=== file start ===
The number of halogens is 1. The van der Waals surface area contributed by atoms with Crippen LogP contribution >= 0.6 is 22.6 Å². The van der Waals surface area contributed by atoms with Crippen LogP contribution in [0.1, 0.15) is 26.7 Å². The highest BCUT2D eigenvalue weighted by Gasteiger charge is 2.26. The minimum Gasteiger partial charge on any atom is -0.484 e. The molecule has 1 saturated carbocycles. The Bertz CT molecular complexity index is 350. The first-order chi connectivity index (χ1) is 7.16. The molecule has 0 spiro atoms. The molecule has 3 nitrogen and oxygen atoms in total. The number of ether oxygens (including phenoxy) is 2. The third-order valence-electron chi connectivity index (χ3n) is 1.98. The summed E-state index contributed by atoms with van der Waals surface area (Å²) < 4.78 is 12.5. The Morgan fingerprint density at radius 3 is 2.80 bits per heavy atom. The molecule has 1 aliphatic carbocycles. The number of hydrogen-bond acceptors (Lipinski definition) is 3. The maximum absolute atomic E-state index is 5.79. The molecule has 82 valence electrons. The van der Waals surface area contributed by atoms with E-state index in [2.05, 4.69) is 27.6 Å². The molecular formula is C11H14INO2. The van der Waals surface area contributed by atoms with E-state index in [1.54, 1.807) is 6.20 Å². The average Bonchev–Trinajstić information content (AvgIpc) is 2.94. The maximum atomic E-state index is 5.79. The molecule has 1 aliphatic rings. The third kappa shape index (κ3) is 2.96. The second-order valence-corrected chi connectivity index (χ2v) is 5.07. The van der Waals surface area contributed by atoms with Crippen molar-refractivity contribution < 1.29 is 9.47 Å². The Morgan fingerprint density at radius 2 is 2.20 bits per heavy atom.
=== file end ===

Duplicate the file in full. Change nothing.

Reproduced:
The number of halogens is 1. The van der Waals surface area contributed by atoms with Crippen LogP contribution >= 0.6 is 22.6 Å². The van der Waals surface area contributed by atoms with Crippen LogP contribution in [0.1, 0.15) is 26.7 Å². The highest BCUT2D eigenvalue weighted by Gasteiger charge is 2.26. The minimum Gasteiger partial charge on any atom is -0.484 e. The molecule has 1 saturated carbocycles. The Bertz CT molecular complexity index is 350. The first-order chi connectivity index (χ1) is 7.16. The molecule has 0 spiro atoms. The molecule has 3 nitrogen and oxygen atoms in total. The number of ether oxygens (including phenoxy) is 2. The third-order valence-electron chi connectivity index (χ3n) is 1.98. The summed E-state index contributed by atoms with van der Waals surface area (Å²) < 4.78 is 12.5. The Morgan fingerprint density at radius 3 is 2.80 bits per heavy atom. The molecule has 1 aliphatic carbocycles. The number of hydrogen-bond acceptors (Lipinski definition) is 3. The maximum absolute atomic E-state index is 5.79. The molecule has 82 valence electrons. The van der Waals surface area contributed by atoms with E-state index in [2.05, 4.69) is 27.6 Å². The molecular formula is C11H14INO2. The van der Waals surface area contributed by atoms with E-state index in [1.54, 1.807) is 6.20 Å². The average Bonchev–Trinajstić information content (AvgIpc) is 2.94. The maximum atomic E-state index is 5.79. The molecule has 1 aliphatic rings. The third kappa shape index (κ3) is 2.96. The second-order valence-corrected chi connectivity index (χ2v) is 5.07. The van der Waals surface area contributed by atoms with Crippen molar-refractivity contribution < 1.29 is 9.47 Å². The Morgan fingerprint density at radius 2 is 2.20 bits per heavy atom.